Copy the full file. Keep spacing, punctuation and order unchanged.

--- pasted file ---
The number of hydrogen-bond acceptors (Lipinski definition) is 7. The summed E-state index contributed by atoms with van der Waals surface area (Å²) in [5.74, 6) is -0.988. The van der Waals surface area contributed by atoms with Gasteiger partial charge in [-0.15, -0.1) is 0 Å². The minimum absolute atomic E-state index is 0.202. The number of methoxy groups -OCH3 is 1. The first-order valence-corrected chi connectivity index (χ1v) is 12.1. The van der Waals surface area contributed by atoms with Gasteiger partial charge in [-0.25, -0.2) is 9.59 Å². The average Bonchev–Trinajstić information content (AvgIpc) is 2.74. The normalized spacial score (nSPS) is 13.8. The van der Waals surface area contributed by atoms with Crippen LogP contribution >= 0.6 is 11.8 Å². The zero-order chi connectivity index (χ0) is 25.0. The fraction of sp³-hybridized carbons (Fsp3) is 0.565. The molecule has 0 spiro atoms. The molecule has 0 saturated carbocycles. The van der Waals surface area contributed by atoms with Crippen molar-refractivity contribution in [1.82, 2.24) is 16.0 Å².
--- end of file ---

The number of hydrogen-bond acceptors (Lipinski definition) is 7. The summed E-state index contributed by atoms with van der Waals surface area (Å²) in [5.74, 6) is -0.988. The van der Waals surface area contributed by atoms with Gasteiger partial charge in [-0.15, -0.1) is 0 Å². The minimum absolute atomic E-state index is 0.202. The number of methoxy groups -OCH3 is 1. The first-order valence-corrected chi connectivity index (χ1v) is 12.1. The van der Waals surface area contributed by atoms with Gasteiger partial charge in [-0.25, -0.2) is 9.59 Å². The average Bonchev–Trinajstić information content (AvgIpc) is 2.74. The normalized spacial score (nSPS) is 13.8. The van der Waals surface area contributed by atoms with Crippen LogP contribution >= 0.6 is 11.8 Å². The zero-order chi connectivity index (χ0) is 25.0. The fraction of sp³-hybridized carbons (Fsp3) is 0.565. The molecule has 0 spiro atoms. The molecule has 0 saturated carbocycles. The van der Waals surface area contributed by atoms with Crippen molar-refractivity contribution in [1.82, 2.24) is 16.0 Å².